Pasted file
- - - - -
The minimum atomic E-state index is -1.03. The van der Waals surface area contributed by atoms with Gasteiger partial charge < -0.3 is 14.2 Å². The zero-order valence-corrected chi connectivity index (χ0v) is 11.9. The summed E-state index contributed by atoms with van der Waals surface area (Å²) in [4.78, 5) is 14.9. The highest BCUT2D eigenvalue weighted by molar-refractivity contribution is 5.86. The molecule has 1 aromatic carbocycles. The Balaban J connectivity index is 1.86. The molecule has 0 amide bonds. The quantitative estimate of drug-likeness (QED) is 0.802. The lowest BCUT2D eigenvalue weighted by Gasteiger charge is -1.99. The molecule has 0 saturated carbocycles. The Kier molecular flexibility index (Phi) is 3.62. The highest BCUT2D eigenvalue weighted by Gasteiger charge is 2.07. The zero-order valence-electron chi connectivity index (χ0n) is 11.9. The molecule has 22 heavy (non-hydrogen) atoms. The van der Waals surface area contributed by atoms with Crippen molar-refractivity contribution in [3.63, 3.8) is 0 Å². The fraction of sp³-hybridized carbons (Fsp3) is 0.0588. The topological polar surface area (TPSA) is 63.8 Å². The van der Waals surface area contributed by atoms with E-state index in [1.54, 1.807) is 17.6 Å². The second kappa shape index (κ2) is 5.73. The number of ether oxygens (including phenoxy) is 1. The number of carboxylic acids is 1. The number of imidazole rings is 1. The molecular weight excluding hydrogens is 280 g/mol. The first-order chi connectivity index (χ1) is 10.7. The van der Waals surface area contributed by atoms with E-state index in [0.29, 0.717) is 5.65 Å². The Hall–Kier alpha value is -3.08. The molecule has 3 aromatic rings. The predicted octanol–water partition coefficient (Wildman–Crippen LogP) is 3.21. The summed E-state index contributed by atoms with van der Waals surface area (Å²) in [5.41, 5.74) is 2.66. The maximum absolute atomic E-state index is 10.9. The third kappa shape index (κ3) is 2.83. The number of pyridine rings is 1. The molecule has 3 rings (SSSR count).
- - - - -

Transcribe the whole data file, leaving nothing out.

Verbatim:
The minimum atomic E-state index is -1.03. The van der Waals surface area contributed by atoms with Gasteiger partial charge < -0.3 is 14.2 Å². The zero-order valence-corrected chi connectivity index (χ0v) is 11.9. The summed E-state index contributed by atoms with van der Waals surface area (Å²) in [4.78, 5) is 14.9. The highest BCUT2D eigenvalue weighted by molar-refractivity contribution is 5.86. The molecule has 1 aromatic carbocycles. The Balaban J connectivity index is 1.86. The molecule has 0 amide bonds. The quantitative estimate of drug-likeness (QED) is 0.802. The lowest BCUT2D eigenvalue weighted by Gasteiger charge is -1.99. The molecule has 0 saturated carbocycles. The Kier molecular flexibility index (Phi) is 3.62. The highest BCUT2D eigenvalue weighted by Gasteiger charge is 2.07. The zero-order valence-electron chi connectivity index (χ0n) is 11.9. The molecule has 22 heavy (non-hydrogen) atoms. The van der Waals surface area contributed by atoms with Crippen molar-refractivity contribution in [3.63, 3.8) is 0 Å². The fraction of sp³-hybridized carbons (Fsp3) is 0.0588. The topological polar surface area (TPSA) is 63.8 Å². The van der Waals surface area contributed by atoms with E-state index in [1.54, 1.807) is 17.6 Å². The second kappa shape index (κ2) is 5.73. The number of ether oxygens (including phenoxy) is 1. The number of carboxylic acids is 1. The number of imidazole rings is 1. The molecular weight excluding hydrogens is 280 g/mol. The first-order chi connectivity index (χ1) is 10.7. The van der Waals surface area contributed by atoms with E-state index in [0.29, 0.717) is 5.65 Å². The Hall–Kier alpha value is -3.08. The molecule has 3 aromatic rings. The predicted octanol–water partition coefficient (Wildman–Crippen LogP) is 3.21. The summed E-state index contributed by atoms with van der Waals surface area (Å²) in [5.41, 5.74) is 2.66. The maximum absolute atomic E-state index is 10.9. The third kappa shape index (κ3) is 2.83. The number of pyridine rings is 1. The molecule has 3 rings (SSSR count).